We know that, already, all men are equal before the law. We know that every step which has been taken in any country enjoying representative institutions with reference to the franchise has been in the direction, first, of the extension, and, next, of the equalization of that franchise. The reason why it was restricted in the first instance will be easily recollected by honorable members who are familiar with the history of the franchise in the mother country, from which we derive our constitutional liberties. Although, possibly, there may have been, in the first instance, when representative government took its first steps, so great a difference between the opportunities of enlightenment offered by different conditions of life in different classes of society as to apparently justify some difference in the political power which was entrusted to them, we all know that the steady progress, 'even in the old world, in the equalization of conditions during the last century or two, has led to an equalization of the franchise. The necessity for re-adjusting the franchise from time to time has been recognised again and again in the Parliament of Great Britain. And if it has been recognised there, how much more should it be recognised in this country, where the equalization of conditions has reached a stage as yet unapproached in the old world. Class distinctions should be swept away in Australia when we find that even those classes who are engaged in manual labour, instead of being as their fathers were in the past - a landless, penniless, and illiterate class of the community - are themselves small capitalists, possessors of property, men of education, thought, and intelligence. intelligence If it be admitted that in no country of the World is there so general a distribution of property, so wide a diffusion of intelligence and of education, as in this, surely in no country of the world is there so strong a case as exists in this for the equalization of political privileges. What is proposed by the Bill is not an absolute equalization of political privileges in Victoria, but an equalization only as regards 'the Legislative Assembly. Those who will object to this proposition, on the ground that the propertied classes in this community should enjoy some exceptional representation- that men who, by their own industry or from 'any other cause, have become possessed of an exceptional share of the material goods of life, should have exceptional recognition in the electoral franchise - must remember that they have already, under our Constitution, the most full and most adequate, if not undue, representation. They have a Chamber elected on a strictly property suffrage whose representatives are required to have a property qualification, and which cannot be dissolved even when it is out of harmony with the people at large. That Chamber possesses at present the power of an absolute veto upon all legislation, even though it may have been already endorsed by an overwhelming majority of the representatives of the whole people.  So represented, in a body so entrenched, with such special and extraordinary powers, surely the propertied classes in this community can never claim that they should have in addition to this a controlling influence in this House. Such a claim would be unfair and unjust; it could not bear careful and candid examination. It is not necessary that I should here enter into the general question of the representation of property in the electoral system, because that is not the question at issue in connexion with plural voting. If that question were to be argued, it might be necessary to call attention to the fact that the master-thinkers on political subjects in the old world - among whom may be mentioned that distinguished authority, John Stuart Mill - have expressly condemned the existence of any property franchise or qualification in a constitutionally-governed country. We are relieved from the necessity of entering upon that argument since we find that the question of plural voting does not involve the question of the representation of property. The plural voting which we propose to abolish is not given on any basis of property whatever. There may be, and there probably are, in this country, men who may be termed millionaires who have no more than one vote for the Legislative Assembly and one vote for the Legislative Council, because their property consists of bank shares and other stocks. A man may be a mining investor on a gigantic scale; he may be possessed of a stake in the country in shares and stock, which depend for their returns upon the progress and prosperity of the colony as much as landed property does; he may be a millionaire in possession of these sources of wealth; and yet he may have only one vote for the Legislative Assembly. He may be a landed millionaire, and yet enjoy no advantage in connexion with plural voting. If it be thought, as it has been argued in the mother country, that the possession of land is different from the possession of any other class of property, and that the proprietorship of land should be specially recognised - an argument in which there is some force, but which we are not called upon to debate at the present time - the fact remains that a man may be a millionaire in landed property in this country, and yet have no more than one vote. Why then should plural voting be defended? What is the principle - for surely there must be a principle - on which the system is based? The principle, if it be stated in its simplicity and nakedness, is that, under our present Constitution, a man should have extra votes, not according to his wisdom, intelligence, education, or wealth, but according to the proportion in which his landed property may, by design or accident, be divided among different constituencies. It offers a premium, not for education, intelligence, or even for the possession of wealth or handed property, but a premium for land - jobbing, for allotment-dividing among different constituencies. Under the existing system it is quite possible for a man possessed of comparatively small property to have, in the suburbs of Melbourne, fifteen or twenty votes, whereas a man with property of enormous value might have only one or two.  Let us ask those who support plural voting another question. Let us ask them to consider what they imply by their contention - what they mean by claiming to continue the extra votes given to men who have scattered allotments of land, as against those who have not scattered allotments. They imply by their efforts to retain this system a distrust of the manhood of this colony - a complete mistrust of its judgment and its justice. They imply that the bulk of the electors of this colony, if left to themselves, if governed simply by reason and swayed only by motives of public policy, would reject fair proposals relating to property, and insist upon approving unfair proposals. That distrust of the people of this colony is one which is quite unwarranted either by our political history or by out recent experiences. We are told by visitors to this country that our great festivals are remarkable for one thing more than another, and that is the capacity of our people to control themselves. Whether they are assembled in immense bodies of tens of thousands for purposes of festivity, or even of provocation, they are perfectly able to control themselves. If we look back at our political history, even in its fiercest and bitterest periods, we do not find any attempt on the part of those who believed themselves to be the majority to carry their views, except by constitutional means at the ballot-box.  Then it is argued that it is necessary to retain plural voting for the protection of property. The protection of property against whom? Who is to assail property unless it is protected? Whose property is to be protected? In this colony there is practically no class that can be called unpropertied. If that be the case - if the whole people of this country roughly speaking, are propertied - whom is property to be protected against? If, as the statistics show, almost nine-tenths of the people are propertied, what possible fear can there be of the remaining one tenth, who are supposed not to be propertied, but who in many cases are also in the process of becoming propertied? Again, some people believe that plural voting is a protection to the minority against the majority - that majority - that it enables a minority to cast, on a few trying times and on particular occasions; a majority of votes.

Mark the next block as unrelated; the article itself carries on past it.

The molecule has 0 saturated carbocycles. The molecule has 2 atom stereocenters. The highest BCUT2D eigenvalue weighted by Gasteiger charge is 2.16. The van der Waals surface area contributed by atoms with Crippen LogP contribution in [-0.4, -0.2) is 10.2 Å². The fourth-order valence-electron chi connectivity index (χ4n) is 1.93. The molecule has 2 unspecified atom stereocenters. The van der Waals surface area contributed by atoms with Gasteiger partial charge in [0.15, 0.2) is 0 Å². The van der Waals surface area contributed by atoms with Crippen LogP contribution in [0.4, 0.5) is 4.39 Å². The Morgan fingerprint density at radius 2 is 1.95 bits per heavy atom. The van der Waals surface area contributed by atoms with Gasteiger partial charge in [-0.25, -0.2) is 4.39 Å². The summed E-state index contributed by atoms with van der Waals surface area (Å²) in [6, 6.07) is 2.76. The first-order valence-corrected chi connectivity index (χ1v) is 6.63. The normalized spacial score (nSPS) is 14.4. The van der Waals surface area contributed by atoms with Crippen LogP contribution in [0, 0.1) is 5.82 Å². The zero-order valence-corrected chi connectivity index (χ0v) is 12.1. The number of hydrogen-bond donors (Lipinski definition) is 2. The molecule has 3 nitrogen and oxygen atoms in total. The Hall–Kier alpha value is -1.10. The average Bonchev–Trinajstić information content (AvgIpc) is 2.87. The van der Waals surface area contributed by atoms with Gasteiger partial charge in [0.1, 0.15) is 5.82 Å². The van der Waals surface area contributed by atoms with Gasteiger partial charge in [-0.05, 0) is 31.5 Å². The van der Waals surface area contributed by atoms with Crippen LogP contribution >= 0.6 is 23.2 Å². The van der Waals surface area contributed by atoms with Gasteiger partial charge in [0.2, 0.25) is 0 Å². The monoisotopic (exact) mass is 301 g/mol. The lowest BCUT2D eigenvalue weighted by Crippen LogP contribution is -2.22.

But I would ask honorable members to consider whether, if a minority and majority are so evenly divided as that would go to show, so narrow a majority could accomplish anything. At least, it could only secure a trifling and temporary triumph, which surely might be as easily gained, if the minority has right and justice on its side, by the ordinary constitutional methods of public agitation and education. Why disturb the whole machinery of our electoral system, why create suspicion and distrust on all sides, simply to retain three or four seats? If the minority is so strong that it only needs three or four seats to turn it into a majority, surely it does not need this agency; it only needs, if it has right on its side, to take advantage of the means of public education.  On the other hand, if the minority is so weak as to be beaten even with these three or four seats, of what value are they? Of no value whatever, bunt only a source of irritation to the opponents of the system. It is said, again, and the objection is one which is most frequently urged, although it is a sentimental objection, that the great argument against the abolition of plural voting is that you place the "gaspipe loafer" - the "man who sleeps in the gaspipe" - on the same level with the wealthiest, best-educated or most able man in the community in regard to his vote. Before dealing with the question of placing men on a level, let honorable members recall to their memories the struggles which have taken place in this colony, and say whether, at any time when there was a contest between the majority and the minority, the "gaspipe loafers" were found on the side of the majority or the minority? The "gaspipe loafers" are men who are always to be had by the candidate who spends money most freely. It is not the party of the majority that expects or gains anything from the "gaspipe loafers". The "gaspipe loafers" to a man cast their votes on the opposite side, as many of us have reason to know, and the wealthy advocates of extra votes to property, and of the rights of property, are never safer than when they can appeal to a constituency which contains a considerable share of the "gaspipe" vote. But, sir, does giving the "man in the gaspipe" a vote place him on a level with the man of education, of intelligence, or of property? Why, what do we all do when we present ourselves before the electors? Do we solicit votes only? Not so. We know that in almost every case what counts for far more than a man's vote, if he be a man, is the influence he brings to bear upon others in the winning of many votes. Wealth has its natural and just influence in every community. The possessor of wealth, especially of wealth wisely used - employed in the development of the country - connects himself in a dozen ways with the manhood of this country, and receives a response which has never yet been denied.  Equalizing votes, like equalizing men, before the law, will not alter the merits of a case, although establishing a fair principle for its decision. A minority which has on its side wealth, and may also have on its side a certain amount of education and intelligence in consequence, always carries with it a considerable power. The proposal to continue plural voting is not a proposal made to protect property and scarcely a proposal to protect the minority. if looked at rightly, it simply is an effort on the part of people who possess plural votes because they have a certain kind of property, to be relieved of the first and greatest duty which devolves upon them as citizens of a democracy - the duty to submit to tire rule of the majority, and never to consent to win a victory except with the consent and approbation of the majority of their fellow citizens... lie community will recognise that in equalizing political privileges they are taking no step that offers the slightest suggestion of danger to any class interest, to any propertied interest, or to any educational interest in the colony.  On the contrary, leaving property to its own natural influence, apart from the franchise, places its interests on their only sure and permanent foundation. Not only the majority of the people to-day, but the majority - and the great majority - of the people of this country for years past have been opposed to this system of plural voting. The great majority of members in this House to-day, and the great majority of members in this House for sessions and Parliaments past, have been in favour of the abolition of plural voting.